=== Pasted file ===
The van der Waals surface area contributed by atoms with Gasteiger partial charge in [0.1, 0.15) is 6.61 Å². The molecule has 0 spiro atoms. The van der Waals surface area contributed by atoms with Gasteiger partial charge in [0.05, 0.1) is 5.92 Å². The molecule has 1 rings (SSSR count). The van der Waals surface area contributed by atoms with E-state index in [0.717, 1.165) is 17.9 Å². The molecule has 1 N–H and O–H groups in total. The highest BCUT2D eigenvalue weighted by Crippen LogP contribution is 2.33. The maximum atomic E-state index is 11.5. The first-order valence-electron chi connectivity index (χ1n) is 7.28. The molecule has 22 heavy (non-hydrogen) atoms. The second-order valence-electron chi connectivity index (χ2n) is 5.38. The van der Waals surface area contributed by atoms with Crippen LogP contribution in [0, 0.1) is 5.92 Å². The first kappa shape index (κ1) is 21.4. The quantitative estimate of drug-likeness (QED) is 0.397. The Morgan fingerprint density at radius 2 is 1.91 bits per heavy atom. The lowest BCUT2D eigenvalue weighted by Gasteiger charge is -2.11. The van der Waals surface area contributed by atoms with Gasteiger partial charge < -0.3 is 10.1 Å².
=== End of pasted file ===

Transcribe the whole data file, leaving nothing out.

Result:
The van der Waals surface area contributed by atoms with Gasteiger partial charge in [0.1, 0.15) is 6.61 Å². The molecule has 0 spiro atoms. The van der Waals surface area contributed by atoms with Gasteiger partial charge in [0.05, 0.1) is 5.92 Å². The molecule has 1 rings (SSSR count). The van der Waals surface area contributed by atoms with E-state index in [0.717, 1.165) is 17.9 Å². The molecule has 1 N–H and O–H groups in total. The highest BCUT2D eigenvalue weighted by Crippen LogP contribution is 2.33. The maximum atomic E-state index is 11.5. The first-order valence-electron chi connectivity index (χ1n) is 7.28. The molecule has 22 heavy (non-hydrogen) atoms. The second-order valence-electron chi connectivity index (χ2n) is 5.38. The van der Waals surface area contributed by atoms with Crippen LogP contribution in [0, 0.1) is 5.92 Å². The first kappa shape index (κ1) is 21.4. The quantitative estimate of drug-likeness (QED) is 0.397. The Morgan fingerprint density at radius 2 is 1.91 bits per heavy atom. The lowest BCUT2D eigenvalue weighted by Gasteiger charge is -2.11. The van der Waals surface area contributed by atoms with Gasteiger partial charge < -0.3 is 10.1 Å².